• In bat
    Bats are mammals of the order Chiroptera "hand" and pteron "wing") whose forelimbs form webbed wings, making them the only mammals naturally capable of true and sustained flight. By contrast, other mammals said to fly, such as flying squirrels, gliding possums, and colugos, glide rather than fly,...

    s, the skin
    -Dermis:The dermis is the layer of skin beneath the epidermis that consists of connective tissue and cushions the body from stress and strain. The dermis is tightly connected to the epidermis by a basement membrane. It also harbors many Mechanoreceptors that provide the sense of touch and heat...

     forming the surface of the wing. It is an extension of the skin of the abdomen that runs to the tip of each digit, uniting the forelimb with the body.
  • The patagium of a bat has four distinct parts:
    1. Propatagium: the patagium present from the neck to the first digit.
    2. Dactylopatagium: the portion found within the digits.
    3. Plagiopatagium: the portion found between the last digit and the hindlimbs.
    4. Uropatagium: the anterior portion of the body between the two hindlimbs.

  • In the extinct flying pterosaur
    Pterosaurs were flying reptiles of the clade or order Pterosauria. They existed from the late Triassic to the end of the Cretaceous Period . Pterosaurs are the earliest vertebrates known to have evolved powered flight...

    s, also the skin forming the surface of the wing. In these creatures the skin was extended to the tip of the very long fourth finger of each hand.
  • The patagium of a pterosaur had three distinct parts:
    1. Propatagium: the patagium present from the shoulder to the wrist.
    2. Brachiopatagium: the portion stretching from the fourth finger to the hindlimbs.
    3. Uropatagium or cruropatagium: the anterior portion between the two hindlimbs, depending on whether it did or did not include the tail.

  • In gliding
    Flying and gliding animals
    A number of animals have evolved aerial locomotion, either by powered flight or by gliding. Flying and gliding animals have evolved separately many times, without any single ancestor. Flight has evolved at least four times, in the insects, pterosaurs, birds, and bats. Gliding has evolved on many...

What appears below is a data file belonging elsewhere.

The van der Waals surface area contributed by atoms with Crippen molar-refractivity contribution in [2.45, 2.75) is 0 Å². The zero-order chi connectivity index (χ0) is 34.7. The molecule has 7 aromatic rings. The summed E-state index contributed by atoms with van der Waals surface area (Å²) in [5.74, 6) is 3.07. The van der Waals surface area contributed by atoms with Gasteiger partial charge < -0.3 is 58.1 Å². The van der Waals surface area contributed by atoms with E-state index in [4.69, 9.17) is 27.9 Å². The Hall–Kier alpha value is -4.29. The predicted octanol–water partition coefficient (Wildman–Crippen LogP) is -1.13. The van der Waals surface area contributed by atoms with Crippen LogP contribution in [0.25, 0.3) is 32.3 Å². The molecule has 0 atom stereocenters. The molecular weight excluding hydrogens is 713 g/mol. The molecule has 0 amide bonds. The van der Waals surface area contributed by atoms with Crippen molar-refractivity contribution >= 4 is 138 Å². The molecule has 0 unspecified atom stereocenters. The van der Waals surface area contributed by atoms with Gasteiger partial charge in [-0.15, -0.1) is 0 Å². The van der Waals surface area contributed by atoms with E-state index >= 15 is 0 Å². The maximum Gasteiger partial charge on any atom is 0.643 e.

species, such as some lizard
    Lizards are a widespread group of squamate reptiles, with nearly 3800 species, ranging across all continents except Antarctica as well as most oceanic island chains...

    s, rodent
    Rodentia is an order of mammals also known as rodents, characterised by two continuously growing incisors in the upper and lower jaws which must be kept short by gnawing....

    s and other mammals, the flat parachute
    A parachute is a device used to slow the motion of an object through an atmosphere by creating drag, or in the case of ram-air parachutes, aerodynamic lift. Parachutes are usually made out of light, strong cloth, originally silk, now most commonly nylon...

    -like extension of skin that catches the air, allowing them to glide.

  • In some lepidoptera
    Lepidoptera is a large order of insects that includes moths and butterflies . It is one of the most widespread and widely recognizable insect orders in the world, encompassing moths and the three superfamilies of butterflies, skipper butterflies, and moth-butterflies...

    ns, one of a pair of small sensory organs situated at the bases of the anterior wings.

  • In birds, the fold of skin extending from the humerus
    The humerus is a long bone in the arm or forelimb that runs from the shoulder to the elbow....

     to the carpal joint
    In tetrapods, the carpus is the sole cluster of bones in the wrist between the radius and ulna and the metacarpus. The bones of the carpus do not belong to individual fingers , whereas those of the metacarpus do. The corresponding part of the foot is the tarsus...

    , making up the leading edge of the wing.
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